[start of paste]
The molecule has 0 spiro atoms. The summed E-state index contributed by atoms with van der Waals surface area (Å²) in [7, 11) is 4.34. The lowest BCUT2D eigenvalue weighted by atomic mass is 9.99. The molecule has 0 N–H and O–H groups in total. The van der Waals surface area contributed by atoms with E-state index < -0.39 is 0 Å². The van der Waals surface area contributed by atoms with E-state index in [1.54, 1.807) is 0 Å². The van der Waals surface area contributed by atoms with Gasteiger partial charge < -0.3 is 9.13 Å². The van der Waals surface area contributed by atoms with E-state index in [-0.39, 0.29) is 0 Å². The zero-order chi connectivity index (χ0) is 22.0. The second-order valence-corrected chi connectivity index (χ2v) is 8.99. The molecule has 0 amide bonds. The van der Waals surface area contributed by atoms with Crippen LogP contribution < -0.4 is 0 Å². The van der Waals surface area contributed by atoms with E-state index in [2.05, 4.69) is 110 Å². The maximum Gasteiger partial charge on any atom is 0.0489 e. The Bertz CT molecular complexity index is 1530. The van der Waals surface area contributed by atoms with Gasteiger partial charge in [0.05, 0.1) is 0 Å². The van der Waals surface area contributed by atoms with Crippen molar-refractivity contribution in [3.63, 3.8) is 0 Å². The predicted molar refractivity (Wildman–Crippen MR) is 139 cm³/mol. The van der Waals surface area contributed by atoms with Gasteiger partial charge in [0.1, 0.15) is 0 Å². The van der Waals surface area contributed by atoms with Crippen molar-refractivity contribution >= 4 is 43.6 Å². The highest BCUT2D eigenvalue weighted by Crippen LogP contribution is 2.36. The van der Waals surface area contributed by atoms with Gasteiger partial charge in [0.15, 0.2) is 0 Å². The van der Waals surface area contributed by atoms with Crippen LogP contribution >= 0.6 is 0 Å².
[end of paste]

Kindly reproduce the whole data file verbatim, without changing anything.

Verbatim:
The molecule has 0 spiro atoms. The summed E-state index contributed by atoms with van der Waals surface area (Å²) in [7, 11) is 4.34. The lowest BCUT2D eigenvalue weighted by atomic mass is 9.99. The molecule has 0 N–H and O–H groups in total. The van der Waals surface area contributed by atoms with E-state index < -0.39 is 0 Å². The van der Waals surface area contributed by atoms with E-state index in [1.54, 1.807) is 0 Å². The van der Waals surface area contributed by atoms with Gasteiger partial charge < -0.3 is 9.13 Å². The van der Waals surface area contributed by atoms with E-state index in [-0.39, 0.29) is 0 Å². The zero-order chi connectivity index (χ0) is 22.0. The second-order valence-corrected chi connectivity index (χ2v) is 8.99. The molecule has 0 amide bonds. The van der Waals surface area contributed by atoms with Crippen LogP contribution < -0.4 is 0 Å². The van der Waals surface area contributed by atoms with E-state index in [2.05, 4.69) is 110 Å². The maximum Gasteiger partial charge on any atom is 0.0489 e. The Bertz CT molecular complexity index is 1530. The van der Waals surface area contributed by atoms with Gasteiger partial charge in [0.05, 0.1) is 0 Å². The van der Waals surface area contributed by atoms with Crippen molar-refractivity contribution in [3.63, 3.8) is 0 Å². The predicted molar refractivity (Wildman–Crippen MR) is 139 cm³/mol. The van der Waals surface area contributed by atoms with Gasteiger partial charge in [0.1, 0.15) is 0 Å². The van der Waals surface area contributed by atoms with Crippen molar-refractivity contribution >= 4 is 43.6 Å². The highest BCUT2D eigenvalue weighted by Crippen LogP contribution is 2.36. The van der Waals surface area contributed by atoms with Gasteiger partial charge in [0.15, 0.2) is 0 Å². The van der Waals surface area contributed by atoms with Crippen LogP contribution >= 0.6 is 0 Å².